Preprint Article Version 1 This version is not peer-reviewed

Importance, Determinants and Gender Dimensions of Forests for Communities Dawuro Zone, South-West Ethiopia a Case Study of Essera Woreda

Version 1 : Received: 22 May 2020 / Approved: 23 May 2020 / Online: 23 May 2020 (10:56:38 CEST)

How to cite: Tona Amenu, B.; Shanko Mamo, G. Importance, Determinants and Gender Dimensions of Forests for Communities Dawuro Zone, South-West Ethiopia a Case Study of Essera Woreda. Preprints 2020, 2020050375 (doi: 10.20944/preprints202005.0375.v1). Tona Amenu, B.; Shanko Mamo, G. Importance, Determinants and Gender Dimensions of Forests for Communities Dawuro Zone, South-West Ethiopia a Case Study of Essera Woreda. Preprints 2020, 2020050375 (doi: 10.20944/preprints202005.0375.v1).

Abstract

Rural households across developing countries rely on diversified sources of income and forest resource play important role in this regard. This study is designed with the objectives of assessing the contribution of forests to annual income of rural households and identifying its determinants with the case of Essera woreda forest in western Ethiopia. It also examined the gender dimensions of forest income and how this income varies with the wealth status of households key informants interview focus group discussion and household based questionnaire survey were used to collect data. On average income from crop production accounted for (40.7%) of the total annual household income. Forest income is second in importance contributing (32.6%), income from livestock off and non-farm activities and woodlots accounted for (13.6%), (11.4%) and (1.7%) of the total household income respectively. Firewood is the most used forest product and constituted the largest proportion (79%) of the total forest income. Forest income is more important for poor households (47.3%) than for medium (30.5%) or rich (20.2%) households. It is also more important for female headed households (58.2%) than for male headed households (29%). The gender dimension of forest income is also important within the household. Female members generated about four times more forest income (77% of the household forest income) than male members (23%). Policy to promote new forest management arrangement such as participatory forest management (PFM) needs to take in to account the major forest users and the types of products they depend on and be accompanied with other poverty reduction measures so that improved forest conservation outcome will not have negative consequences on local livelihoods particularly on poor and women who depend most on the forest.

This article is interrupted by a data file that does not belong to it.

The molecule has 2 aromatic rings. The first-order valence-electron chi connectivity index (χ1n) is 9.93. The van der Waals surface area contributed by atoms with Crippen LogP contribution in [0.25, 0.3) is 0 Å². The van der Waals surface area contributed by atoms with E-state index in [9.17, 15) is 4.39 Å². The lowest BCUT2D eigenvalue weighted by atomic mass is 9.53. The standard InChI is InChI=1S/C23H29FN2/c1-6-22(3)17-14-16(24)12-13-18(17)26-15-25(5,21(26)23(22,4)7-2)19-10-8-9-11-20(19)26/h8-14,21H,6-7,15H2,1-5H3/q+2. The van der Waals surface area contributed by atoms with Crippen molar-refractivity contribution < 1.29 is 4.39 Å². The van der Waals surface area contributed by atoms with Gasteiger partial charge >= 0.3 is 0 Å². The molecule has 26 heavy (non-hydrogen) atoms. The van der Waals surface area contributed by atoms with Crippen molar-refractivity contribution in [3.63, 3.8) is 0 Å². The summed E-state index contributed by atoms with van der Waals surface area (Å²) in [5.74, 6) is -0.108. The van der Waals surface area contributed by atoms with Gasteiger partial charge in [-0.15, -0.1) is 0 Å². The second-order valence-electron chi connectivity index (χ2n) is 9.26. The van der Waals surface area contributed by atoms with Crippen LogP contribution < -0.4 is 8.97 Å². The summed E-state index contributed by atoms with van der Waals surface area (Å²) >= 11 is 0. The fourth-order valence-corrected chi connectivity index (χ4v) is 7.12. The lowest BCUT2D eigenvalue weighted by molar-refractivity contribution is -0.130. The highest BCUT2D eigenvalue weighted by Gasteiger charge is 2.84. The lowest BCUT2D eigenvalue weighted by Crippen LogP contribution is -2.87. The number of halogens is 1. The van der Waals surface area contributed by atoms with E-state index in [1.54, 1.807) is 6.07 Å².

Subject Areas

Firewood; Forest dependence; Gender; Household income; Livelihoods; Wealth status

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